Humility is pleasing to God because it promotes unity.  We have seen over the course of these studies on unity that God’s character and work are demonstrations of perfect unity. We are to seek unity because God is unity.

Result: exaltation (Philippians 2 v. 9-11)

God rewards those who are humble. It is because of Jesus’ humility that God exalts Him.

For this reason also, God highly exalted Him, and bestowed on Him the name which is above every name, so that at the name of Jesus EVERY KNEE WILL BOW, of those who are in heaven and on earth and under the earth, and that every tongue will confess that Jesus Christ is Lord, to the glory of God the Father. (Philippians 2:9-11)

We cannot remove from these verses that Jesus is the Messiah. God plans to exalt the Messiah before the foundation of the world. However, let’s learn from this that the pathway to Jesus’ exaltation is His willingness to be humble.

We are not the Messiah. We will not have every knee bow or every tongue confess that we are Lord, but we can expect that God will reward our humility.

Listen to these promises of Scripture:

The reward for humility and fear of the Lord is riches and honor and life. (Proverbs 22:4)

One’s pride will bring him low, but he who is lowly in spirit will obtain honor. (Proverbs 29:23)

“Humble yourselves before the Lord, and he will exalt you.” (James 4:10)

Humble yourselves, therefore, under the mighty hand of God so that at the proper time he may exalt you, (1 Peter 5:6)

“For everyone who exalts himself will be humbled, and he who humbles himself will be exalted.” (Luke 14:11)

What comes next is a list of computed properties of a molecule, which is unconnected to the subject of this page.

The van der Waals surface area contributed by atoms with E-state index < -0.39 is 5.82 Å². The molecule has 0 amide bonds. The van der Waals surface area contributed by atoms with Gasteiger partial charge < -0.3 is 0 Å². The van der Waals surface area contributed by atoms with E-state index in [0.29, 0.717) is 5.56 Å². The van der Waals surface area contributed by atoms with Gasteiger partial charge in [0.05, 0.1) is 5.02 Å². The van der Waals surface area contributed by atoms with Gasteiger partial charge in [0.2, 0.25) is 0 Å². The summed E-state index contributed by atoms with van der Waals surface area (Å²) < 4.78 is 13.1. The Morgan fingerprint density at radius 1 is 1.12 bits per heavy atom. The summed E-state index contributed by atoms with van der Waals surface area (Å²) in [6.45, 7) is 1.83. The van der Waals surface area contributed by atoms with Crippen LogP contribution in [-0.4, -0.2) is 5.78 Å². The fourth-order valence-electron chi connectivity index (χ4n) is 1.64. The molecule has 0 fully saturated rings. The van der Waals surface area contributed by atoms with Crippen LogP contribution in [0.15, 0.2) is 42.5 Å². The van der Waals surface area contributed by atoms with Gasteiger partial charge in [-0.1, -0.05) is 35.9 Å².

Find unity and rest in the humility of Christ

Jesus said:

Come to me, all who labor and are heavy laden, and I will give you rest. Take my yoke upon you, and learn from me, for I am gentle and lowly in heart, and you will find rest for your souls. For my yoke is easy, and my burden is light.” (Matthew 11:28-30)

Has this phrase ever troubled you because you don’t always find rest in being a Christian? Do you find that sometimes the burden of the church is not easy and light, but hard and heavy?

Perhaps we’ve been reading this verse without listening to what Jesus is saying. Jesus says, learn from Me. He wants us to learn gentleness and lowliness of heart. He wants us to serve. Oxen serve.

When we are full of pride, life is hard. When we have expectations of others in the church, we do not find rest. Our soul is not satisfied when we seek our own good. When we want others to serve us, instead of serving others, we do not find rest for our souls.

We need to consider that the yoke we are wearing is a yoke of pride and self-centeredness. As long as we wear the yoke of pride, we will always find life to be hard. But, if we learn from Jesus, and we humble ourselves and seek to be gentle and serve others, our soul will find rest. Our church will be in unity.

If our church becomes full of people who are humble, gentle and serving, the church will be a place where our soul finds rest. God will exalt us. We will find honor in the eyes of God.

Let’s find unity and rest in the humility of Christ.